One of the best ways to calm down and downregulate your sympathetic nervous system is box breathing, a technique that involves slowing down your inhalations and exhalations with breath-holds in between. When done correctly, box breathing effectively tells your brain that you’re not in a life-threatening situation after all.
The initial shock response of being exposed to cold water causes the release of multifunctional RNA/DNA binding proteins, which have neuroprotective properties. Studies in mice have shown that those multifunctional proteins can prevent cell death in the brain and (potentially) prevent or treat neurological diseases, such as dementia or Alzheimer’s.
If you take ice baths on a regular basis, your body will adapt and you’ll become more resilient. It took me about five to six cold plunges to get used to the initial shock response. After that, jumping into freezing cold water wasn’t a big deal anymore.
Don’t get me wrong: exposing my entire body to ice cold water is still uncomfortable. It’s just that my brain isn’t freaking out anymore.
Another benefit of ice baths is that cold water is incredibly effective at quickly cooling down your skin and the outer layers of muscle tissue, thus causing your blood vessels to immediately constrict.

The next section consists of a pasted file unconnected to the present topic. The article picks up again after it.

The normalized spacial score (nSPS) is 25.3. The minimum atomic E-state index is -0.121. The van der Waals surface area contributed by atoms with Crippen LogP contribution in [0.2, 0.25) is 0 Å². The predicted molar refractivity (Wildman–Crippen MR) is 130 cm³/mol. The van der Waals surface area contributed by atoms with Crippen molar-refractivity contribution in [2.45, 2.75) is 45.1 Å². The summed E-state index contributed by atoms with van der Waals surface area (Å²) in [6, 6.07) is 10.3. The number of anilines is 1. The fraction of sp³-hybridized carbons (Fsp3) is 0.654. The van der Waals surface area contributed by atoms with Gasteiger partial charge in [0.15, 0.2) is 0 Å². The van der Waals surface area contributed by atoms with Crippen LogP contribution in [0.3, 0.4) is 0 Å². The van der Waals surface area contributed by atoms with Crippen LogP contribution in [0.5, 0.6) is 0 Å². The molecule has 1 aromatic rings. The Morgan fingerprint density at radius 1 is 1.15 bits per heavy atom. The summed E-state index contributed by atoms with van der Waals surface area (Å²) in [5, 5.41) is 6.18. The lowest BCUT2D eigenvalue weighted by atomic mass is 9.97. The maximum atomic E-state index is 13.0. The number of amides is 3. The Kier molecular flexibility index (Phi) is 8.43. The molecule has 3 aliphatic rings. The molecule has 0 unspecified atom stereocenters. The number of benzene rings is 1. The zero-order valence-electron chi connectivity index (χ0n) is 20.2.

Paired with the increased blood flow in your extremities that occurs once you get out of the cold water, ice baths are an excellent way to improve recovery, lower inflammation, treat injuries and numb nerve irritation. That’s the reason why many professional athletes jump into an ice bath after an intense workout or competition.
Another seldomly talked-about benefit of ice bathing is that it increases vitamin A levels. Doing so supports the conversion of white to brown adipose tissue; while the former is considered “bad” fat, the latter stimulates fat burning and heat generation.